An S corporation is a business with 100 or fewer shareholders that has the liability protection of a corporation but is taxed like a partnership. This means that the owners include a portion of the corporation’s profits and expenses on their personal tax return, based on how many shares they own. Since the corporation must provide all of the owners’ information regarding what to include on their returns and to ensure that there are no more than 100 shareholders at any time, the S corporation must keep track of who owns its shares. A sale of S corporation stock takes place anytime a shareholder surrenders stock in exchange for property or a written promise to pay the shareholder in the future.
Update the S corporation's stock ledger. A corporate stock ledger details who owns the S corporation’s shares. Each ledger might use its own notations, but the ledger should detail who transferred the stock, how much was exchanged, and the name of the new owner. The contact information of the new owner should also be included. This includes the owner’s phone number and address.
Issue K-1s to the former and new shareholder. A K-1 is issued by the S corporation and details all of the income and losses that a shareholder must include on his personal tax return. The former shareholder must include all income and losses accumulated by the S corporation prior to the sale of the shares. The current shareholder must include all income and losses accumulated by the S corporation after the stock sale.
Record the value of the property you surrendered to obtain the stock if you are the new shareholder. How much you paid for the shares is the value of your basis in the S corporation’s stock. The basis will be used to determine how much tax you will pay when you sell your shares in the future. The amount you should record is the exchanged property’s market value, or how much you could get for the assets if you sold them for cash as of the day of the sale.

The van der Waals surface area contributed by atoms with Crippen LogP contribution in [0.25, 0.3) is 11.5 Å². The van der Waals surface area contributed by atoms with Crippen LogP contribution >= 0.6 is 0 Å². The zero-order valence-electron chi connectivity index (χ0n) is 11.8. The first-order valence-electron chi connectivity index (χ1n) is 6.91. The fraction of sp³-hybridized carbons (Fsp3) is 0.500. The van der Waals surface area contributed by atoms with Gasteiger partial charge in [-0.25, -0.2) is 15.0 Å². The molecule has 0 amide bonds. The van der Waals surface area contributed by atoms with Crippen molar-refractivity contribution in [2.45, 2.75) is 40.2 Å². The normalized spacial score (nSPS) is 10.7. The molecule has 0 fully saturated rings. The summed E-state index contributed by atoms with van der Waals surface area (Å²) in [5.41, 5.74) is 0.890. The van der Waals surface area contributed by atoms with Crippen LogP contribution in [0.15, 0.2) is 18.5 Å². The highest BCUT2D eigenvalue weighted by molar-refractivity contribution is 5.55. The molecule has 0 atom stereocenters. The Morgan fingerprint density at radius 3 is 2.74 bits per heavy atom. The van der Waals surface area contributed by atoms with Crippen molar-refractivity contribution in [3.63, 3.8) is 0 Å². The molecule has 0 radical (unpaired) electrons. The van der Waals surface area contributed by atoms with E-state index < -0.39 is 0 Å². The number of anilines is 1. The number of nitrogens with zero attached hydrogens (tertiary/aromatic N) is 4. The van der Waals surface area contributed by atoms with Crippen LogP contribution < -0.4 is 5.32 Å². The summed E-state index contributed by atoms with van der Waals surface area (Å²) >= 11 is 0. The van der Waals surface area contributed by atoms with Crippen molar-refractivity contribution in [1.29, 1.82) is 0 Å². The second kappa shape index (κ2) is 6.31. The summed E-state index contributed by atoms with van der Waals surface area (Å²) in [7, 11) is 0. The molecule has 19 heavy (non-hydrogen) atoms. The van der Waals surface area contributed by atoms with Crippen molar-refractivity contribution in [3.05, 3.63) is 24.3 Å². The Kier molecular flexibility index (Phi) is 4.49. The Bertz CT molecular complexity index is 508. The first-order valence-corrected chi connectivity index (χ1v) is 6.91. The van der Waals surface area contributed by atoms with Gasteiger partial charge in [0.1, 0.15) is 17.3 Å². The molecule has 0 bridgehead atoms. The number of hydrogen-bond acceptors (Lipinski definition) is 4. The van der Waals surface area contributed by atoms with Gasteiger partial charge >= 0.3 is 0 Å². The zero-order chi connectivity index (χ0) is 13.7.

Complete and file a Schedule D tax form detailing any gains or losses from the stock sale if you are the selling shareholder. A taxable capital gain is recognized if the shares are sold at a price greater than the shareholder’s basis in the S corporate stock; a capital loss occurs if the shares are sold at a value less than the shareholder’s basis. Schedule D of a tax return adds all capital gains and losses you recognized during the year to determine what tax you will need to pay on those transactions. Generally, any long-term gain from assets held longer than a year is taxed at a rate of 15 percent.
Tips & Warnings
- Consider hiring professional help when preparing your tax returns if you are an S corporation shareholder.
References & Resources
- Internal Revenue Service: S Corporations
- Internal Revenue Service: Publication 550 – Investment Income and Expenses
- AllBusiness: The Stock Ledger of a Corporation
- Internal Revenue Service: Shareholders’ Instructions for Schedule K-1 (Form 1120S)
- Internal Revenue Service: Topic 703 – Basis of Assets
- Internal Revenue Service: Topic 409 – Capital Gains and Losses